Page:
After the refreshing swim and on our way back, we paid a visit to the local village chairman, Edgar Alfaro. Her daughter, then newly elected councilor Angela Alfaro-Tupas, had prepared a sumptuous lunch for us. Although she’s married to a lawyer based in Manila, she chose to remain in Tabun-acan to head an organization that takes care of the forest.

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A hearty meal to replenish our energy.

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And her efforts haven’t been in vain. Her area was awarded by the Department of Environment and Natural Resources of Region 6 as the best protected area; they were given a million-peso grant for its further protection. As part of this protection program, her organization has planted 200 hectares worth of rattan.

In light of this, the councilor promised that when she had delivered her first baby, she’ll personally accompany us there. We still have yet to return, but needless to say, we eagerly await the time to be reunited with Pilar’s picturesque waterfalls.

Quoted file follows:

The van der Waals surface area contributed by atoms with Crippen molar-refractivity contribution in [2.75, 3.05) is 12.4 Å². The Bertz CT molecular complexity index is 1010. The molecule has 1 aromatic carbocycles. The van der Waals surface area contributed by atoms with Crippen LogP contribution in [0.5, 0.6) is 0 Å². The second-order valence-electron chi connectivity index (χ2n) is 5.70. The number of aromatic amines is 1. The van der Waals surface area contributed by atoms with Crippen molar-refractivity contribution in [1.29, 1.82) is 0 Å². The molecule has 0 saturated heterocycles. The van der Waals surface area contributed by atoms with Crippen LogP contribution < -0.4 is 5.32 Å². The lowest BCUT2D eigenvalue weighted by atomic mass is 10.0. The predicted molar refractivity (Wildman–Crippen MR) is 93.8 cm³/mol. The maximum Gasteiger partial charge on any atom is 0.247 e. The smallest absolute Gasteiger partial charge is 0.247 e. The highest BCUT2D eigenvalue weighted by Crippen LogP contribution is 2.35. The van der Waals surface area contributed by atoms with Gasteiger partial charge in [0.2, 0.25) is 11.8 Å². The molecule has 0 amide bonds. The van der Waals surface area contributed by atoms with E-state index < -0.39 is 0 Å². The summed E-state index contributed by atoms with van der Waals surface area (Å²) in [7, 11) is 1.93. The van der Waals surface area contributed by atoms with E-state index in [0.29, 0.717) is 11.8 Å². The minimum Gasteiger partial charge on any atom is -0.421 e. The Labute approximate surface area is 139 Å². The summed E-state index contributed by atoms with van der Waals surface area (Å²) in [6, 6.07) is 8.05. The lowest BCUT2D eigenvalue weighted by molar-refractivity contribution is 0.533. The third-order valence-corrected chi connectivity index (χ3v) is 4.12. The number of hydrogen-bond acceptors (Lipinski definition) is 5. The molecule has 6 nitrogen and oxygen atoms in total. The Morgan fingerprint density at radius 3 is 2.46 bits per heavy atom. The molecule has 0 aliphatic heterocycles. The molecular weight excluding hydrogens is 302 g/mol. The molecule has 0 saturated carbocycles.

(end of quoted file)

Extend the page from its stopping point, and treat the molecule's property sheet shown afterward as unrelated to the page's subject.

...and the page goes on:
That sacred place convinced me that there are some beautiful things in this world we can only witness but cannot be part of.


(Photos were taken by the author and Phillip Kimpo Jr.)


Where in the World is Pilar?

The town is located at the eastern part of Capiz province. You can take a commuter bus from Roxas City that will drop you off at Pilar. PAL and Cebu Pacific fly daily to Roxas City, which is the provincial capital.

You can also ride a bus or van to Roxas City from the three busy airports found on Panay Island—the Kalibo International Airport west of Capiz, the Caticlan Airport which services Boracay Island, and the Iloilo International Airport south of Capiz.

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Courtesy of Google Maps.


(Many thanks to the Capiz Provincial Tourism Office led by its head, Alphonsus Tesoro, for graciously hosting us, as well as our tour guide, Frank Cancio, then member of the said office.)